Staffordshire University logo
STORE - Staffordshire Online Repository

FACTORY. Exhibited in - Ceramics Now, Museo Internazionale delle Ceramiche in Faenza

BROWNSWORD, Neil (2018) FACTORY. Exhibited in - Ceramics Now, Museo Internazionale delle Ceramiche in Faenza. [Artefact]

Image (FACTORY, installed at Ceramics Now, Museo Internazionale delle Ceramiche in Faenza)
IMG_5284.jpg - Supplemental Material
Available under License All Rights Reserved.

Download (1MB) | Preview
[img] Text (Catalogue image Biolchini, I., Cassali, C., Ceramics Now, Museo Internazionale delle Ceramiche in Faenza, 2018. ISBN 978-88-96427-96-5. P. 40-41)
60PremioFaenza_Interno-Brownsword.pdf - Supplemental Material
Restricted to Repository staff only
Available under License All Rights Reserved.

Download (272kB) | Request a copy
[img] Text (Exhibition text from Ceramics Now, Museo Internazionale delle Ceramiche in Faenza website, 2018)
378-ceramics-now-the-faenza-prize-is-80-years-old.php - Supplemental Material
Restricted to Repository staff only
Available under License All Rights Reserved.

Download (44kB) | Request a copy

Abstract or description

Dissemination context:
Brownsword was one of fifty-three artists selected by a panel of seventeen international curators, invited to exhibit at 60th Faenza Prize, Museo Internazionale delle Ceramiche Faenza, Italy. The ‘Competition of Contemporary Ceramic Art, Faenza Prize’ has been a long-standing event which has celebrated the ceramic work of international artists. Two components from Brownsword’s solo exhibition FACTORY at Icheon World Ceramic Centre, South Korea (22/04- 28/05/17), were curated to represent ‘the most significant ceramic art researches created by both international masters and young talents’ (sic). Work comprised of a low-level plinth onto which discarded bone-china flowers resultant from Brownsword’s intervention into ex-industry artisan Rita Floyd’s craft, were installed; wall plinth housing deconstructed post-industrial materials salvaged from former factories presented as a formal taxonomy to re-attribute value to displaced labour in North Staffordshire; a film loop of once prominent sites of ceramic manufacture being reclaimed by nature (2016).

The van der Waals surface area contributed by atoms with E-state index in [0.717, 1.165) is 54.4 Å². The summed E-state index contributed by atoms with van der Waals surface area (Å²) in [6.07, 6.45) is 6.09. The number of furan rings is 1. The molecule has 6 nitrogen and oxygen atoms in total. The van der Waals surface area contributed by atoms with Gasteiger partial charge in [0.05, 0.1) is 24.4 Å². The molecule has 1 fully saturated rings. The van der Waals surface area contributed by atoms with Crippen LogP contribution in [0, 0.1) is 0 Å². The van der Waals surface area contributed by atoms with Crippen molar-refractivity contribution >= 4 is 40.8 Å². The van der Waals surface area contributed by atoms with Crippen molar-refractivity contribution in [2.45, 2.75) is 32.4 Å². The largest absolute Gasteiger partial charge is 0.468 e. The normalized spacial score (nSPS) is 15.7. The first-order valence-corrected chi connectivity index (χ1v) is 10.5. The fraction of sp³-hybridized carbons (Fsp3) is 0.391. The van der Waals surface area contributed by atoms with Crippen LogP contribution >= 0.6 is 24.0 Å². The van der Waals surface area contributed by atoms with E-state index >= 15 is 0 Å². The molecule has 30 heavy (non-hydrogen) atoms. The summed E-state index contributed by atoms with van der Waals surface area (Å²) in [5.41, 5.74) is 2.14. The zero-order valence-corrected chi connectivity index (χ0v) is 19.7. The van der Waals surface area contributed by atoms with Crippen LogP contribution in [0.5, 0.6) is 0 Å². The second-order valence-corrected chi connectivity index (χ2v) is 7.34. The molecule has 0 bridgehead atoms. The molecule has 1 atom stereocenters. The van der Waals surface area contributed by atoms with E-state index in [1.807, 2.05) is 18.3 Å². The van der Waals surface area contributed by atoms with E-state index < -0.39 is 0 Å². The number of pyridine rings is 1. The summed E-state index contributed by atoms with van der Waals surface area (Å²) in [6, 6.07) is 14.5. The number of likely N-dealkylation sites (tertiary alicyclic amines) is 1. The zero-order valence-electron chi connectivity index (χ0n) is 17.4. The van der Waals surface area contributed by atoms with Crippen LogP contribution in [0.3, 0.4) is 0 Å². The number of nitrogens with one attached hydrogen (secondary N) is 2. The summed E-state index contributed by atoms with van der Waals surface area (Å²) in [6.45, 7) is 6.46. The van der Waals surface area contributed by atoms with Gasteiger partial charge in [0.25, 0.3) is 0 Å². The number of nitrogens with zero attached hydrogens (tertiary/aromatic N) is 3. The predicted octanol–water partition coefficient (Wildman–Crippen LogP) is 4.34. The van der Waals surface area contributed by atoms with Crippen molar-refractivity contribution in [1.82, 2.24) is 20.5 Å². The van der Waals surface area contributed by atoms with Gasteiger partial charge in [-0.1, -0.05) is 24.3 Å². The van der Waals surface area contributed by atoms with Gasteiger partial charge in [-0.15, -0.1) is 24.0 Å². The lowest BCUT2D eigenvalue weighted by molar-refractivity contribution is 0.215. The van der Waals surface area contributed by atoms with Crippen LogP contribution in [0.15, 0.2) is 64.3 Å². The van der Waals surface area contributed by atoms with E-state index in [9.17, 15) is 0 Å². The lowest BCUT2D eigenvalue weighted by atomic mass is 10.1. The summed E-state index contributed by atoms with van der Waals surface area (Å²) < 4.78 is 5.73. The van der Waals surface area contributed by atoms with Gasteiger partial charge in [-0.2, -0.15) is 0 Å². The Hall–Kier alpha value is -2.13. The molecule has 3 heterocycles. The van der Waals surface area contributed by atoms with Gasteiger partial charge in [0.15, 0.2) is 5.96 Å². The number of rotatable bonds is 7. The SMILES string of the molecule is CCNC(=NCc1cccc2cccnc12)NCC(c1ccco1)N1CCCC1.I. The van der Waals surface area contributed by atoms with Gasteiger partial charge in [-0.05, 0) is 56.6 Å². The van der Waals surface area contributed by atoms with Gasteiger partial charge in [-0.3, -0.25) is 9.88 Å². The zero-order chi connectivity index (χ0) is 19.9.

Curators of the Biennale included - Sandra Benadretti, Luca Bochicchio, Irene Biolchini, Claudia Casali, Monika Gass, Wendy Geers, Grant Gibson, Tomo Hirai, Jacques Kaufmann, Torbjorn Kvasbo, Alessandra Laitempergher, Elaine Olafson Henry, Jelena Popovic, Urmas Puhkan, Vittorio Amedeo Sacco, Nathalie Shu-ling Chiang, Marco Tonelli.

Competition of Contemporary Ceramic Art, “Faenza Prize”, is the long-lasting and remarkable recognition in the world of ceramic art. Starting from 1938, it became a fundamental event firstly for Italian ceramic Art and then, from 1964, for the international context, in 1989 it became a biennial event. It has been fundamental to allow people to understand that ceramics is not only for functional creations but it is a material for contemporary art. During its life the Faenza Prize has represented the works by great artists such as Lucio Fontana, Leoncillo Leonardi, Angelo Biancini, Guido Gambone, Pietro Melandri, Carlo Zauli, Eduard Chapallaz, Sueharu Fukami, who determined great changes in the history of sculpture and art in general.

The 60th edition is a great opportunity to create a special event testifying its aim and essence. The 60th Faenza Prize, for the first time of its history, will be a great exhibition supported by international curators responsible for selecting and inviting artists from all over the world. From 30th June to 14th October 2018 Faenza will house the most significant ceramic art researches created both by international masters and young talents.